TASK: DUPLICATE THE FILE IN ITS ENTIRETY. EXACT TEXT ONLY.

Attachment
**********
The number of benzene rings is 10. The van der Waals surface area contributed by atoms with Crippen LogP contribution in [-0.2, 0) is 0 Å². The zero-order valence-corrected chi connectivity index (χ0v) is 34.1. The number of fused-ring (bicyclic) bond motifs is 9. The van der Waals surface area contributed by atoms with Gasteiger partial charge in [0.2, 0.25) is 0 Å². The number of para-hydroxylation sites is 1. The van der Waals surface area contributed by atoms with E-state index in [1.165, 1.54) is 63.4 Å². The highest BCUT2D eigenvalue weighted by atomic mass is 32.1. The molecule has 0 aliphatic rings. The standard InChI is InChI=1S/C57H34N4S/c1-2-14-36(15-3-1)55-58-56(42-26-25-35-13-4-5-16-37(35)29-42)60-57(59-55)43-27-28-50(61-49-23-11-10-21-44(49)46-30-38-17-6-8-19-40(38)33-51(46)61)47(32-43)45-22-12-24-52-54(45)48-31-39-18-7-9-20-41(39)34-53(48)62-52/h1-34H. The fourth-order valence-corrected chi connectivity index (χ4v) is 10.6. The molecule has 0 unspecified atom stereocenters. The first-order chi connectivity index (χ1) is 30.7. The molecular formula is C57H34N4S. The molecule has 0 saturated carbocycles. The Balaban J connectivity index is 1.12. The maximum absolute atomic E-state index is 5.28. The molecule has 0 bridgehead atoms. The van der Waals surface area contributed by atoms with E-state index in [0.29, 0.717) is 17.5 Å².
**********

The number of benzene rings is 10. The van der Waals surface area contributed by atoms with Crippen LogP contribution in [-0.2, 0) is 0 Å². The zero-order valence-corrected chi connectivity index (χ0v) is 34.1. The number of fused-ring (bicyclic) bond motifs is 9. The van der Waals surface area contributed by atoms with Gasteiger partial charge in [0.2, 0.25) is 0 Å². The number of para-hydroxylation sites is 1. The van der Waals surface area contributed by atoms with E-state index in [1.165, 1.54) is 63.4 Å². The highest BCUT2D eigenvalue weighted by atomic mass is 32.1. The molecule has 0 aliphatic rings. The standard InChI is InChI=1S/C57H34N4S/c1-2-14-36(15-3-1)55-58-56(42-26-25-35-13-4-5-16-37(35)29-42)60-57(59-55)43-27-28-50(61-49-23-11-10-21-44(49)46-30-38-17-6-8-19-40(38)33-51(46)61)47(32-43)45-22-12-24-52-54(45)48-31-39-18-7-9-20-41(39)34-53(48)62-52/h1-34H. The fourth-order valence-corrected chi connectivity index (χ4v) is 10.6. The molecule has 0 unspecified atom stereocenters. The first-order chi connectivity index (χ1) is 30.7. The molecular formula is C57H34N4S. The molecule has 0 saturated carbocycles. The Balaban J connectivity index is 1.12. The maximum absolute atomic E-state index is 5.28. The molecule has 0 bridgehead atoms. The van der Waals surface area contributed by atoms with E-state index in [0.29, 0.717) is 17.5 Å².